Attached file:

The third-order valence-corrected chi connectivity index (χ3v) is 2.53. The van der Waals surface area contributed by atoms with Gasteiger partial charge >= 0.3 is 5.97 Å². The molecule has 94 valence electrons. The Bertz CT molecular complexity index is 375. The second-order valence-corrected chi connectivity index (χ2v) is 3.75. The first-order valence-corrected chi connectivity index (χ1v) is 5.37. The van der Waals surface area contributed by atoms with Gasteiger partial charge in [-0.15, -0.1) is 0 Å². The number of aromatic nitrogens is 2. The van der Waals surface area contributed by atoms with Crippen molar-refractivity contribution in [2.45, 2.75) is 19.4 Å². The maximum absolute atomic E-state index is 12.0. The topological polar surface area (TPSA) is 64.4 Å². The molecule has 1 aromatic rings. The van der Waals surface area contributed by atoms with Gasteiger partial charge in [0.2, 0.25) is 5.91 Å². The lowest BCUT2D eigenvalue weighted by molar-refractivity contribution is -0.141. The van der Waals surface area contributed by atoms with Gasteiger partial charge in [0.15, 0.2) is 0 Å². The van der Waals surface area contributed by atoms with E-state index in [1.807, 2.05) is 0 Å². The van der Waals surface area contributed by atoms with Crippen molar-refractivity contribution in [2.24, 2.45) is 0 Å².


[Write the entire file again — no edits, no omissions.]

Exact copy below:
The third-order valence-corrected chi connectivity index (χ3v) is 2.53. The van der Waals surface area contributed by atoms with Gasteiger partial charge >= 0.3 is 5.97 Å². The molecule has 94 valence electrons. The Bertz CT molecular complexity index is 375. The second-order valence-corrected chi connectivity index (χ2v) is 3.75. The first-order valence-corrected chi connectivity index (χ1v) is 5.37. The van der Waals surface area contributed by atoms with Gasteiger partial charge in [-0.15, -0.1) is 0 Å². The number of aromatic nitrogens is 2. The van der Waals surface area contributed by atoms with Crippen molar-refractivity contribution in [2.45, 2.75) is 19.4 Å². The maximum absolute atomic E-state index is 12.0. The topological polar surface area (TPSA) is 64.4 Å². The molecule has 1 aromatic rings. The van der Waals surface area contributed by atoms with Gasteiger partial charge in [0.2, 0.25) is 5.91 Å². The lowest BCUT2D eigenvalue weighted by molar-refractivity contribution is -0.141. The van der Waals surface area contributed by atoms with Gasteiger partial charge in [0.15, 0.2) is 0 Å². The van der Waals surface area contributed by atoms with E-state index in [1.807, 2.05) is 0 Å². The van der Waals surface area contributed by atoms with Crippen molar-refractivity contribution in [2.24, 2.45) is 0 Å².